According to Muller, there are limitations to the mediation process. The request process is viewed as being reactive because it typically occurs once a party has filed a grievance. Mediator’s qualifications and training can also pose a limitation to the practice (Mueller, 2009). Beyer (1997) reports inconsistent mediation practices across the nation because of varying requirements for the position and training procedures. The IDEA requires that mediators obtain mediation training and demonstrate knowledge in the area of special education, however, these requirements are very flexible and contribute to reported inconsistencies (Mueller, 2009). Markowitz, Ahearn, and Schrag (2003) conducted a study of the mediation provisions and activities of ten states. Findings regarding mediator requirements and training indicated wide variability (Markowitz et.al, 2003). The use of advocates and attorneys during the mediation process is an additional limitation (Feinberg & Beyer, 2000.) The traditional role of an attorney includes aggressive questioning and argument rather than collaboration. Because mediation is meant to provide a forum in which both parties can equally collaborate and negotiate, the mere presence of an attorney hinders the collaborative goal of mediation (Mueller, 2009).
Facilitated IEP MeetingsPosted by Angie Balsley on 11/17/2017 7:00:00 AM
Have you ever been part of a case conference committee that just wasn’t moving forward? Have you wondered what could help the team move in a more positive direction? The next time your team is in this spot, consider utilizing the option of a Facilitated IEP (FIEP) meeting. A FIEP is an option available at the request of schools and parents for conflict prevention and resolution. A trained impartial professional facilitator helps the case conference committee by:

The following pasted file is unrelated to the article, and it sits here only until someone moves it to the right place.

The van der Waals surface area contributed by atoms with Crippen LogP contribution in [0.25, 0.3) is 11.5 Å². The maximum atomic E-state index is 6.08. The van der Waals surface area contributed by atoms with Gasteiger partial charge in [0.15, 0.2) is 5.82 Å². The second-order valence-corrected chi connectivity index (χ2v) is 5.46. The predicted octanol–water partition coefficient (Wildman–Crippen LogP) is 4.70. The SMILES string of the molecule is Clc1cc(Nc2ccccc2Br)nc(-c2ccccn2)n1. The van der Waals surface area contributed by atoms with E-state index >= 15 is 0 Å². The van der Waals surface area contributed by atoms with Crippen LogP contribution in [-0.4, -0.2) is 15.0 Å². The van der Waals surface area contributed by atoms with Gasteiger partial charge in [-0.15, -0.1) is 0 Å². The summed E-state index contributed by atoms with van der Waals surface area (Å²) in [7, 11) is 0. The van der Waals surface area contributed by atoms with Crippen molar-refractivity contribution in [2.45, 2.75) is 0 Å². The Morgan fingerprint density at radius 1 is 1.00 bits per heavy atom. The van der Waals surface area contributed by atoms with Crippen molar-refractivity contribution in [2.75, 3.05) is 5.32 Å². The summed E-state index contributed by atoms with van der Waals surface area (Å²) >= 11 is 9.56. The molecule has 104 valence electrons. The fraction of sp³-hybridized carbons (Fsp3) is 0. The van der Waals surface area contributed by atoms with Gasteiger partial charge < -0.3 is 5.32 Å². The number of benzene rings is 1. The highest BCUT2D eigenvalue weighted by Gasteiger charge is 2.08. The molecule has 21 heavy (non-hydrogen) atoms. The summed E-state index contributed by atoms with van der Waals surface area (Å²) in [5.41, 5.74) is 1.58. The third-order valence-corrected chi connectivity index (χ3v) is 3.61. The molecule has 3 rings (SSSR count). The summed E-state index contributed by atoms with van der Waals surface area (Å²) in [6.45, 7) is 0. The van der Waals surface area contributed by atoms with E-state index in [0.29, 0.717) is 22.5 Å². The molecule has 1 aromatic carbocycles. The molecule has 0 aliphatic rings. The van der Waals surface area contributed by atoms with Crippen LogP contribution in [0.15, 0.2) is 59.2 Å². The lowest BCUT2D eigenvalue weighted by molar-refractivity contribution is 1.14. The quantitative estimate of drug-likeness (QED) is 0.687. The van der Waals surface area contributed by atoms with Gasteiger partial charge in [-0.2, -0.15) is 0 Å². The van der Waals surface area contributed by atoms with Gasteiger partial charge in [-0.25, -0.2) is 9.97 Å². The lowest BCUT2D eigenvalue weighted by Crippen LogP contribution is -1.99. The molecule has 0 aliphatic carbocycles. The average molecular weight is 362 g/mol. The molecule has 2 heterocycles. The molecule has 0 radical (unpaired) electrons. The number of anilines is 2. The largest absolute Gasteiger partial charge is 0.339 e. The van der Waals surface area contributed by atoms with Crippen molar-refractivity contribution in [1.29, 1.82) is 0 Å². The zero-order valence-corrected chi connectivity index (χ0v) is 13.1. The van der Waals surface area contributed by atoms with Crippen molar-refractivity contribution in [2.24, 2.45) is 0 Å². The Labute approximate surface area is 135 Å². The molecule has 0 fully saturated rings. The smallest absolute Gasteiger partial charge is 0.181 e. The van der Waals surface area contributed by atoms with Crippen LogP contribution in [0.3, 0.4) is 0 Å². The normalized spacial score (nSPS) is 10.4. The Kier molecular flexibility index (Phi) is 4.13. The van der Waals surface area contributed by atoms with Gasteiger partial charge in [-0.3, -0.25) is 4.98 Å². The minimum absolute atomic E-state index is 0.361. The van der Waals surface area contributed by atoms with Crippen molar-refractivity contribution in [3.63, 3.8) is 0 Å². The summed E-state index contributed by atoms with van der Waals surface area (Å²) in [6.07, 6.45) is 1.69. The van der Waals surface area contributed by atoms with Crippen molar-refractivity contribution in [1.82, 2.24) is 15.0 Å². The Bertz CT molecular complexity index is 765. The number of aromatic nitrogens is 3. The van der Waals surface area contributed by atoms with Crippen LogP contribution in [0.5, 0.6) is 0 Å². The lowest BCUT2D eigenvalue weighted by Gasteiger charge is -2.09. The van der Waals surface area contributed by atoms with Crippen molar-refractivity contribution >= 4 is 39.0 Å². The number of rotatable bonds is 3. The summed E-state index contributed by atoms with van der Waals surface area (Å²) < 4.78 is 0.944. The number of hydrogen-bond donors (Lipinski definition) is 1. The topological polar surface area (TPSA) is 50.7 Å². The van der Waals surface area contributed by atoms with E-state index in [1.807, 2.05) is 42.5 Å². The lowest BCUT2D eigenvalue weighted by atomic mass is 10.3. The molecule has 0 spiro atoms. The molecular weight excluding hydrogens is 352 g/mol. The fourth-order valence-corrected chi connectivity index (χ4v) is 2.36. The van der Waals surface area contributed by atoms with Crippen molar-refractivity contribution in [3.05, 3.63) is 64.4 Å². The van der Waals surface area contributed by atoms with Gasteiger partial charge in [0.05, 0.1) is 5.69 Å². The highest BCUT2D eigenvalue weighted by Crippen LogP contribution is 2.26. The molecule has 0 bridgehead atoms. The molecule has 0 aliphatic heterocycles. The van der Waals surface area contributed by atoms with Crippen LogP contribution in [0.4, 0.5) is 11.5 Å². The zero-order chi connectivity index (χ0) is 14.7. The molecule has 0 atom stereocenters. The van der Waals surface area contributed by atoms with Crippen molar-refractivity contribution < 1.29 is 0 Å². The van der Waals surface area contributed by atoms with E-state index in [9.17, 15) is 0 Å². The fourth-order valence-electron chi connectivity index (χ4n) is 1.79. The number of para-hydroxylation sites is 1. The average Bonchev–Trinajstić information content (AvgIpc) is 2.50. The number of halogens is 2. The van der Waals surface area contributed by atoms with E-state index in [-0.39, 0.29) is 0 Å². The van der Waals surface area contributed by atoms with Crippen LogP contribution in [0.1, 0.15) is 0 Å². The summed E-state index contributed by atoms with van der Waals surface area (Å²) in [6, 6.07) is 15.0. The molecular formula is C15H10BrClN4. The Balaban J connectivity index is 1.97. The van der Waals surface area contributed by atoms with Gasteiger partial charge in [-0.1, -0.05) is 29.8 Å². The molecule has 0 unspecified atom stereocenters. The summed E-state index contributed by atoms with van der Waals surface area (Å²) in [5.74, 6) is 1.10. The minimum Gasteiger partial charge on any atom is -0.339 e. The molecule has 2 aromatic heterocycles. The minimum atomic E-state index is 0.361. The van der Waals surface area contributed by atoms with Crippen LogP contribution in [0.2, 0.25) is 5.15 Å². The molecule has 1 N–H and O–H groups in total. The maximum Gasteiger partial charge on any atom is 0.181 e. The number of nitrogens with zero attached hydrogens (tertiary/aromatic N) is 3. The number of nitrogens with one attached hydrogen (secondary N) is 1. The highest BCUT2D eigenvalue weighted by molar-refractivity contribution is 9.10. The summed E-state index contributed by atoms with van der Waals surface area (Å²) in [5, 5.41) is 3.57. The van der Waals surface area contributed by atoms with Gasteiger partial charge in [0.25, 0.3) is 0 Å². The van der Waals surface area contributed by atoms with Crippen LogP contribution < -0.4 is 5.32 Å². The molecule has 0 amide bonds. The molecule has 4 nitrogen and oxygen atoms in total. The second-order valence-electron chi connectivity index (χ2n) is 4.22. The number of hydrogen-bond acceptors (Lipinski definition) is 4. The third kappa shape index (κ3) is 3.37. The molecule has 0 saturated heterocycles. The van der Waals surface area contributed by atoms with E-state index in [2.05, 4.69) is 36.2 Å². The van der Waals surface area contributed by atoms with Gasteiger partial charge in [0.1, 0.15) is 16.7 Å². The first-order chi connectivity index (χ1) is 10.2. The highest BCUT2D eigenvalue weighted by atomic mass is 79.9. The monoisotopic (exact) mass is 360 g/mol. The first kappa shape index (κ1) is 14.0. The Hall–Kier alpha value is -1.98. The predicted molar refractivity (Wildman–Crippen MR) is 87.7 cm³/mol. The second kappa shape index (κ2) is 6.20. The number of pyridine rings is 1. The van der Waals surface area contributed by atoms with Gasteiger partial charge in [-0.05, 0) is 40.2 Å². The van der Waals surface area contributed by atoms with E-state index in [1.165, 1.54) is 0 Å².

Keeping the meeting focused on the student;
Ensuring everyone at the table has a voice;
Encouraging active listening; and
Participating as a non-committee member, (does not impose a decision)
Using the FIEP process has many benefits such as the improvement of relationships between parents and schools. This service is provided through the Indiana IEP Resource Center. Check out their brochure and flyer to learn more about the process.
Consider using a FIEP if:
The CCC is spending more time trying to resolve conflicts than working on activities that promote student achievement and success;
Multiple case conferences have been convened with little or no resolution;
One or more case conference committee members believe their voice is not being heard;
There is a lot of new information to be processed or the student's situation is particularly complex;
Team members would like to create better understanding;
Team members want to help staying focused on the IEP process; or
There is a particular disagreement that the team wants to make progress on.
Benefits of Parent SupportPosted by Angie Balsley on 11/3/2017 7:00:00 AM
What wouldn’t you do for YOUR child to ensure they are happy, healthy, and have the best opportunities? Being a parent is a very difficult job. It becomes even more complicated when your child has special needs. Approaching a team of professionals to advocate for your child’s specific needs can be intimidating and daunting. Parents need support to navigate this unfamiliar and emotional journey.
Advocates provide an invaluable support to families. Having someone to talk to who understands the processes, terminology, and law is a true asset to parents. We’re fortunate in Indiana to have many wonderful parent support organizations. We work most often with advocates from IN*Source, one of the Indiana Resource Networks (IRN). The IRN’s are grant-funded through the Office of Special Education at the IDOE to provide targeted, comprehensive support to schools across the state to improve teaching and learning.
Educators have a tendency to become concerned when they hear an advocate will be attending a case conference. I’m here to reassure you that the participation of a parent advocate is a GOOD thing! I’ve attended many conferences with advocates present. They can serve as a bridge of communication and trust between the family and school. I recommend that you refer parents to IN*Source and welcome the participation of advocates at your conferences. With their help, we’re able to meet our goal of working together on behalf of the children and families we serve.
Phone a FriendPosted by Angie Balsley on 10/6/2017 7:00:00 AM